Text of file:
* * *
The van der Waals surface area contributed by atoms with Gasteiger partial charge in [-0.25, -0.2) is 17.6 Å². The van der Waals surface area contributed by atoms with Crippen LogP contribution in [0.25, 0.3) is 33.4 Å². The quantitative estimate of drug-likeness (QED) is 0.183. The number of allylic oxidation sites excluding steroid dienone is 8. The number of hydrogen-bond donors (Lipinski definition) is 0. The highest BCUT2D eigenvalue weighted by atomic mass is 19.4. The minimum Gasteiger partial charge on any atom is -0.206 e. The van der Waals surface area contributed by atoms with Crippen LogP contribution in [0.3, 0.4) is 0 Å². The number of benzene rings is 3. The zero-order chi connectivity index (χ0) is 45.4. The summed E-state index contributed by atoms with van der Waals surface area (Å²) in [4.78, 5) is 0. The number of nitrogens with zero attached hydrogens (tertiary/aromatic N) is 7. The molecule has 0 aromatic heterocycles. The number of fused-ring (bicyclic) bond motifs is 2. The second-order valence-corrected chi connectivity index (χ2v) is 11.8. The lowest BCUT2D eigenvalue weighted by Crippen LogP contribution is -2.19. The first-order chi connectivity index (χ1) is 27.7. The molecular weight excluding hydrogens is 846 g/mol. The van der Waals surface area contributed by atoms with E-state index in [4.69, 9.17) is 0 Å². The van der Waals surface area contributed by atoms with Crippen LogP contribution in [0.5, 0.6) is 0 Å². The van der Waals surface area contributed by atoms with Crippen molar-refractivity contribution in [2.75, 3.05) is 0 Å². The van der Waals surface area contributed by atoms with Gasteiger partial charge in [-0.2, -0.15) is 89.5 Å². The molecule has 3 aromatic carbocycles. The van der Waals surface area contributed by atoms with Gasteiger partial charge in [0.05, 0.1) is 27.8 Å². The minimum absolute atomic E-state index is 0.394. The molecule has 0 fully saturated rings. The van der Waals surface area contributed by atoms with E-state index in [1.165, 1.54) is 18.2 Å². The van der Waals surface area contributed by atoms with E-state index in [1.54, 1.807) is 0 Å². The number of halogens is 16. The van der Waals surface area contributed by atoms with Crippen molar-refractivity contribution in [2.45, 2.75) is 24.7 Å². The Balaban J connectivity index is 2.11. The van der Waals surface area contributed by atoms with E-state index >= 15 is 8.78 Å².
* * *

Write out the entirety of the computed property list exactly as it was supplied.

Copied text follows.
The van der Waals surface area contributed by atoms with Gasteiger partial charge in [-0.25, -0.2) is 17.6 Å². The van der Waals surface area contributed by atoms with Crippen LogP contribution in [0.25, 0.3) is 33.4 Å². The quantitative estimate of drug-likeness (QED) is 0.183. The number of allylic oxidation sites excluding steroid dienone is 8. The number of hydrogen-bond donors (Lipinski definition) is 0. The highest BCUT2D eigenvalue weighted by atomic mass is 19.4. The minimum Gasteiger partial charge on any atom is -0.206 e. The van der Waals surface area contributed by atoms with Crippen LogP contribution in [0.3, 0.4) is 0 Å². The number of benzene rings is 3. The zero-order chi connectivity index (χ0) is 45.4. The summed E-state index contributed by atoms with van der Waals surface area (Å²) in [4.78, 5) is 0. The number of nitrogens with zero attached hydrogens (tertiary/aromatic N) is 7. The molecule has 0 aromatic heterocycles. The number of fused-ring (bicyclic) bond motifs is 2. The second-order valence-corrected chi connectivity index (χ2v) is 11.8. The lowest BCUT2D eigenvalue weighted by Crippen LogP contribution is -2.19. The first-order chi connectivity index (χ1) is 27.7. The molecular weight excluding hydrogens is 846 g/mol. The van der Waals surface area contributed by atoms with E-state index in [4.69, 9.17) is 0 Å². The van der Waals surface area contributed by atoms with Crippen LogP contribution in [0.5, 0.6) is 0 Å². The van der Waals surface area contributed by atoms with Crippen molar-refractivity contribution in [2.75, 3.05) is 0 Å². The van der Waals surface area contributed by atoms with Gasteiger partial charge in [-0.2, -0.15) is 89.5 Å². The molecule has 3 aromatic carbocycles. The van der Waals surface area contributed by atoms with Gasteiger partial charge in [0.05, 0.1) is 27.8 Å². The minimum absolute atomic E-state index is 0.394. The molecule has 0 fully saturated rings. The van der Waals surface area contributed by atoms with E-state index in [1.165, 1.54) is 18.2 Å². The van der Waals surface area contributed by atoms with E-state index in [1.54, 1.807) is 0 Å². The number of halogens is 16. The van der Waals surface area contributed by atoms with Crippen molar-refractivity contribution in [2.45, 2.75) is 24.7 Å². The Balaban J connectivity index is 2.11. The van der Waals surface area contributed by atoms with E-state index >= 15 is 8.78 Å².